Seat-sharing: Uddhav talks tough, rejects BJP offer

  • Sayli Udas Mankikar, Dharmendra Jore and Kumar Uttam, Hindustan Times, Mumbai/New Delhi
  • Updated: Sep 16, 2014 01:43 IST

Shiv Sena chief Uddhav Thackeray on Monday rejected the Bharatiya Janata Party’s (BJP) demand to contest 135 of Maharashtra’s 288 assembly seats in the October 15 polls, escalating tensions between the two oldest allies in the National Democratic alliance.

The spat over seat-sharing sparked speculation that the Shiv Sena may go it alone, but Thackeray said efforts are still on to work out a formula ahead of the elections. The state BJP unit, too, is likely to ask party president Amit Shah when he visits from September 17-19 that they fight the elections on their own if the Sena doesn’t meet their demand.

The assembly polls are seen as a key test of the BJP’s popularity after it charged to power on the back of what the party called a ‘Modi wave’ in the general election. Any falling out of the two allies could divide opposition votes, undermining the advantage the BJP gained after its impressive performance in the state in the April-May Lok Sabha election. This will probably help the Congress-led coalition retain power in one of the country’s politically-crucial states.

“Everything has an alternative. I have conveyed it to BJP that I can’t go beyond a point (over the number of seats to contest),” Thackeray said when asked whether the Sena was weighing the option of fighting the elections alone.

Tensions between the two parties grew on Sunday when BJP state president Devendra Fadnavis said his party had decided against talking to the Sena over the seat-sharing issue after the Sena chief took a dig at PM Narendra Modi during a television interview.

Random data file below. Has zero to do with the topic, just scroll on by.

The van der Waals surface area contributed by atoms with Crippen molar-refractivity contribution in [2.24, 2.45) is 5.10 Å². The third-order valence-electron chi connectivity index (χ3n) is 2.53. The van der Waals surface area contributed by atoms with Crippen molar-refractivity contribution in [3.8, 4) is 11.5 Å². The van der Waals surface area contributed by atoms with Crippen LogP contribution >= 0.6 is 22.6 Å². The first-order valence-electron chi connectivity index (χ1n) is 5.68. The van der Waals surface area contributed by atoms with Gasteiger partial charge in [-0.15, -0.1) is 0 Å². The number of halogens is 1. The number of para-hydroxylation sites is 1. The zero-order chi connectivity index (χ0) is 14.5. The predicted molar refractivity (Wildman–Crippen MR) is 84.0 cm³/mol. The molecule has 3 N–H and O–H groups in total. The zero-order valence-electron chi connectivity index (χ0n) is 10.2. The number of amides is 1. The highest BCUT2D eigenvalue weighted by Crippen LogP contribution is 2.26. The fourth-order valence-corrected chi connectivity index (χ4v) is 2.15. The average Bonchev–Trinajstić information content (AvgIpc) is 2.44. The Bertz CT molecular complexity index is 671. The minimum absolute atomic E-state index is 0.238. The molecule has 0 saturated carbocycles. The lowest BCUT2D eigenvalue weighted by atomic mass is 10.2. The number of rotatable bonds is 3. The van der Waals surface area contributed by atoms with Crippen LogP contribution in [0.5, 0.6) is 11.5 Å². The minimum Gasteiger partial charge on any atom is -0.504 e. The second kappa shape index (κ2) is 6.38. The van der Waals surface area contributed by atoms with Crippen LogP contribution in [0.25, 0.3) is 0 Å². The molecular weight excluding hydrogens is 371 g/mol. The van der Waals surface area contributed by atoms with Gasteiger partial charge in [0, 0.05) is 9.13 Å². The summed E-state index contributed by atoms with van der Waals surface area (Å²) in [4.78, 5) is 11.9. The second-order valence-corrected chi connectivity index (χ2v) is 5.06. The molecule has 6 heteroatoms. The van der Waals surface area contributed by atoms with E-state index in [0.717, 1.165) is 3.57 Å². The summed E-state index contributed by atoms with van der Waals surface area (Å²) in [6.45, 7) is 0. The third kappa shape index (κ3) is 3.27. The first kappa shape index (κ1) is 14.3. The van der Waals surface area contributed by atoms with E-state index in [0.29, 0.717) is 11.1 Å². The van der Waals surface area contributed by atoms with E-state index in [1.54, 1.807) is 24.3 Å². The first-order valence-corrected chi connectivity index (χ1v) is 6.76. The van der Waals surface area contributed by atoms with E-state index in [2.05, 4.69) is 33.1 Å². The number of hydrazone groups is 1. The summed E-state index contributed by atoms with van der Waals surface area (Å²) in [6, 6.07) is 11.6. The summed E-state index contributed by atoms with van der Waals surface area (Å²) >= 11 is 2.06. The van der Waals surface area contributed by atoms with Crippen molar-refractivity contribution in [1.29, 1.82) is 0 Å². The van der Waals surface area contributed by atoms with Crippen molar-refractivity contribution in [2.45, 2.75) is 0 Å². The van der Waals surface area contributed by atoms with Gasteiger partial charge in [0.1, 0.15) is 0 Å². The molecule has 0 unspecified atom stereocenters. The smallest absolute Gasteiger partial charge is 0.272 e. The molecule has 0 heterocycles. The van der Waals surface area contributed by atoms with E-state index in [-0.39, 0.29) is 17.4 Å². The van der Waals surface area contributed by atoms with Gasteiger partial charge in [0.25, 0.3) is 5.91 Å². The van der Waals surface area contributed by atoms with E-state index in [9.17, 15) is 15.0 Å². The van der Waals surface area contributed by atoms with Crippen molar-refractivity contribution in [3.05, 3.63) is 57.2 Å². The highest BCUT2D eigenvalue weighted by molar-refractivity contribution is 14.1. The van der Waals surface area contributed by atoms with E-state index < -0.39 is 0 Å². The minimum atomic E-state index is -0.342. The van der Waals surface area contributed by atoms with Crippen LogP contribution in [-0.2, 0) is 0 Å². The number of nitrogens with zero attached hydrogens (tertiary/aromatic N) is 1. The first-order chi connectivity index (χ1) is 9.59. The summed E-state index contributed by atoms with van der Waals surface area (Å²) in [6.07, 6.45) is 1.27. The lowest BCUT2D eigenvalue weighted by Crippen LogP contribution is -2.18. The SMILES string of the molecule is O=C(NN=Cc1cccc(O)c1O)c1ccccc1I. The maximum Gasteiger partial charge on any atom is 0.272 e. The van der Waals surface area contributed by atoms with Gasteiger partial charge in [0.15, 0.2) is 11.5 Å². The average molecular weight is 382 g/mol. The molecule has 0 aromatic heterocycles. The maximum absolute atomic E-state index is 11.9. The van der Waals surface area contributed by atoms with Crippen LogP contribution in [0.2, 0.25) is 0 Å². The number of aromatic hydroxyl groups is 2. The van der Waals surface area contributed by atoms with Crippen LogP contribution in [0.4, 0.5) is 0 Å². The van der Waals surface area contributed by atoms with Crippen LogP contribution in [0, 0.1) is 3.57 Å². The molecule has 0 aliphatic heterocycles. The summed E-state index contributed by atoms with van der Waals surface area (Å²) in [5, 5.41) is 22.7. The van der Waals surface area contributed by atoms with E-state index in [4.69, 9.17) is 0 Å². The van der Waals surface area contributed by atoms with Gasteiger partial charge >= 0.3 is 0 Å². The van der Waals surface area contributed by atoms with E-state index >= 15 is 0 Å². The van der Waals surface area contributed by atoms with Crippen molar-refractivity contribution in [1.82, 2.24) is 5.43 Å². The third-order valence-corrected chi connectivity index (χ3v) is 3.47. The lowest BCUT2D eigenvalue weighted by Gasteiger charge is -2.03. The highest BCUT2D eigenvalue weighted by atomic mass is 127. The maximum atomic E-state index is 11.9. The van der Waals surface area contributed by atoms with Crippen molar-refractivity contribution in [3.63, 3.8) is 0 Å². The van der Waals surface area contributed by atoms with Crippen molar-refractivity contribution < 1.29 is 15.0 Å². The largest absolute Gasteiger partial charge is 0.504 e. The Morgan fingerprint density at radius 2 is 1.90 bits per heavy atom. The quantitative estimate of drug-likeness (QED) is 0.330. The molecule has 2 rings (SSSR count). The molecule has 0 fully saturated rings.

“In Maharashtra, the Modi factor worked (in the Lok Sabha polls). But the alliance parties must also be given credit. The Modi factor didn’t work in many states during the Lok Sabha elections,” Thackeray told the channel.

The Sena chief, sources said, conveyed to Fadnavis that his party will not agree to anything less than 155 seats. The party with the most legislators will have the bigger claim to the chief minister’s chair, analysts say. Thackeray has made it clear he has his eyes on the post.

The BJP and the Sena contested 119 and 169 seats in the previous assembly polls. The necessity to revisit the formula arose after four other parties joined the Mahayuti (grand alliance) that won 42 of the state’s 48 Lok Sabha constituencies in May. The Congress-NCP coalition, which has governed Maharashtra since 1999, got only six seats. The two parties are yet to reach a seat-sharing arrangement for the assembly polls.

However, the BJP’s Maharashtra in-charge, Rajiv Pratap Rudy, dismissed speculation over the nearly two-decade-old coalition’s stability. “There is nothing alarming as of now. Reports about a strain on the alliance are mere speculation,” he said over the phone from Mumbai.

The BJP said on Sunday that after allotting seats to smaller allies like RPI (A) and Swabhimani Shetkari Sanghatana, the two major Mahayuti constituents should take 135 seats each.

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